Toscano’s story begins in the summer of 1815 in Florence, Italy, during a storm. When a bale of tobacco got drenched during a rainstorm at Manifattura Tabacchi, a factory manager made the fateful decision not to throw it out but to let it dry instead. An odd decision at the time turned out to be one that would set Toscano’s products apart from other cigars on the market. As the tobacco began to dry, it also began to ferment, giving Toscano’s product its unique flavor.
The cigars were such a success that in 1818 Ferdinand III, the grand duke of Tuscany, built a new factory that began to produce Toscano cigars full time. Nearly 200 years later, Toscano continues to be a leading Italian cigar that is continuing to grow and take on new markets.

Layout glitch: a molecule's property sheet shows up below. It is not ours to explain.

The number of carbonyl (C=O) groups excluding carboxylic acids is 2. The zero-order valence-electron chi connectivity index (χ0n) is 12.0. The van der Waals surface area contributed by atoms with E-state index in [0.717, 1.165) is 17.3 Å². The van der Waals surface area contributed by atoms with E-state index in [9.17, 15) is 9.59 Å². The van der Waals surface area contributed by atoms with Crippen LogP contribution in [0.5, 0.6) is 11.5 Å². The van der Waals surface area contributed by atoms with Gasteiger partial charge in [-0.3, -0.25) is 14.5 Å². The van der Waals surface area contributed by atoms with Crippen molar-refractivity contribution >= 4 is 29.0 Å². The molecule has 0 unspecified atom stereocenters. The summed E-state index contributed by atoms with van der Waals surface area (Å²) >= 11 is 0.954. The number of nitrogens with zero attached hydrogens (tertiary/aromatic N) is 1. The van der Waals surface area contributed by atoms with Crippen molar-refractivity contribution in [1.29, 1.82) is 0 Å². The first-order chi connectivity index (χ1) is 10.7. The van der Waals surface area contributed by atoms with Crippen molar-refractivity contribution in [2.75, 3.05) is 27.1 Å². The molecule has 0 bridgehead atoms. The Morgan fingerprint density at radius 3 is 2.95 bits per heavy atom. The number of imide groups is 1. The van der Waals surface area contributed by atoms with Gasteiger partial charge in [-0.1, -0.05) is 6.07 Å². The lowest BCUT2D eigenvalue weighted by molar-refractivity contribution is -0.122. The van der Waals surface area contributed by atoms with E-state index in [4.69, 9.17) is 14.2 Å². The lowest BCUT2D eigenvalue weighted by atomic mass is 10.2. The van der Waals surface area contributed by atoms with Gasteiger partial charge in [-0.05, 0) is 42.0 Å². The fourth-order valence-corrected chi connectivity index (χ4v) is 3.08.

PASSION AND LOYALTY
A key to Toscano’s longevity is its consumers, specifically their passion for the product. “The Toscano consumer’s loyalty is incredible,” explains Passi. “Thanks to this passion, our consumers reach out to us often to give us feedback. In Italy, we also have our own cigar club with more than 100,000 consumer members.”
The Toscano brand owes much of its success to these loyal customers, especially those in Italy. Through the years, the company has never forgotten or abandoned its heritage and, in fact, has embraced it even more so as decades have passed. In Italy, Toscano has been woven into the Italian culture, having its place in music, literature, cinema and even politics. Some of Toscano’s biggest supporters and fans come from these different cultural backgrounds, including Andrea Bocelli, Burt Lancaster, Pietro Mascagni, Mario Soldati and Amedeo Modigliani. In the U.S., Toscano was known as Clint Eastwood’s go-to cigar in Sergio Leone’s Dollars Trilogy film series and other spaghetti Westerns.